Debut novelist Eowyn ivey’s experience living in the Alaskan wilderness brings a palpable authenticity to The Snow Child. Alaska in the 1920s is a difficult place for Jack and Mabel. Drifting apart, the childless couple discover Faina, a young girl living alone in the wilderness. Soon, Jack and Mabel come to love Faina as their own. But when they learn a surprising truth about the girl, their lives change in profound ways.
©2012 Eowyn Ivey (P)2012 Recorded Books, LLC
This is a good story with beautiful descriptions of the Alaskan wilderness with a little bit of magic thrown in. Well done!
From reading the reviews both on here and Amazon, I was excited to listen to this. Unfortunately, I found it to be a boring story.
It couldn't have had a better name.
I was torn between what was reality and what may be fantasy for the characters. I was happy the story leaves no doubt. I liked how well the story moved along and just enough description to be able visualize their surroundings.
This is a story that I would have liked to see continue but also stopped at a time and in a way to give you hope that it did just that.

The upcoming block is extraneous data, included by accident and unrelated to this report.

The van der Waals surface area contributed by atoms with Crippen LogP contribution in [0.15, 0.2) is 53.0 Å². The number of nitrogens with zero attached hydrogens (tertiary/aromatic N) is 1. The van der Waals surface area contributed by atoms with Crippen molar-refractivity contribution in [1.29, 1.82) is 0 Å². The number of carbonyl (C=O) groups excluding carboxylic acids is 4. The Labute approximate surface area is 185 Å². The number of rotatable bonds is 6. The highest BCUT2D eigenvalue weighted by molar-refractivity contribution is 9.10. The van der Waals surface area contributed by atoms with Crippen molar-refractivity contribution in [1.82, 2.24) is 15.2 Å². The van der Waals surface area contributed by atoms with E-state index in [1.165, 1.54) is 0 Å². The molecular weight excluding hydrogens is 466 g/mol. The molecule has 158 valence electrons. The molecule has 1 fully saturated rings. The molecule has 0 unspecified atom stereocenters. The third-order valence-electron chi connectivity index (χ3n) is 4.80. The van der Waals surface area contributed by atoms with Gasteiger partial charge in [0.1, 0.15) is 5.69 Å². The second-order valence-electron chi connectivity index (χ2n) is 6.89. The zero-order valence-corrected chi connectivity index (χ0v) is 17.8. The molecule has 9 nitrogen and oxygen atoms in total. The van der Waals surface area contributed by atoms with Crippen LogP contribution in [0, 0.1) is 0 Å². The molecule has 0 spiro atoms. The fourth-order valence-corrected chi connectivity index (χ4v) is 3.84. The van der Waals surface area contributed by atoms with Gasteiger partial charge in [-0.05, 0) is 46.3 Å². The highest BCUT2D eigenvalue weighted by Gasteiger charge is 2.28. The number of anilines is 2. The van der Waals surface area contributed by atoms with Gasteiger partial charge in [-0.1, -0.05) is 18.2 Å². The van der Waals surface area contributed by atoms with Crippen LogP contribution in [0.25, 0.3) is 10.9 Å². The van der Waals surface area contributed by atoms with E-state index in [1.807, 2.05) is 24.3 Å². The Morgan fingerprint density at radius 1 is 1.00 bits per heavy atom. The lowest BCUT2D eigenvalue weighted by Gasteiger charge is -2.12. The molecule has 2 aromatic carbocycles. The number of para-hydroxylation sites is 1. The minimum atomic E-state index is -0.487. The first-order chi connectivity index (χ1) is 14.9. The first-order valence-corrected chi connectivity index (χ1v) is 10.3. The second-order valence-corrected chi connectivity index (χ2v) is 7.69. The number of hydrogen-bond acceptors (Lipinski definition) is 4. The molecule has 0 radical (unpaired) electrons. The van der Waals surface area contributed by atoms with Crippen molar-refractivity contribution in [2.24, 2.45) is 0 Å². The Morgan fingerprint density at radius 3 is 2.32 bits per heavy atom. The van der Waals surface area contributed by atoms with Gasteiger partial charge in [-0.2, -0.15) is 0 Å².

I enjoyed the book enough to look up the author, Eowyn Ivey and found this to be her first book. I hope she has more in the future.
A book can get you out of your house, your town, even out of the country. I'm an avid reader believing reviews help find the good ones.
A beautifully written story of a close to fifty year old childless couple who move to the Alaska wilderness in the 1920s to homestead. It's a fairytale for adults with a wonderful storyline filled with emotions and lively characters. A magical, heartfelt, poetic MUST read.
I wish I could find more wonderful books like this one.
For a debut novel, I think Eowyn Ivey did a great job in writing “The Snow Child.” My dissatisfaction, however, is that I wished it could have stayed a fairy tale throughout.
I liked all of the characters that were developed in the story. I liked the Alaska setting especially. I just did not like the ending of the story. I see, however, that other readers loved the entire story. In my opinion, it would have been a much better novel if it had stayed a fairy tale!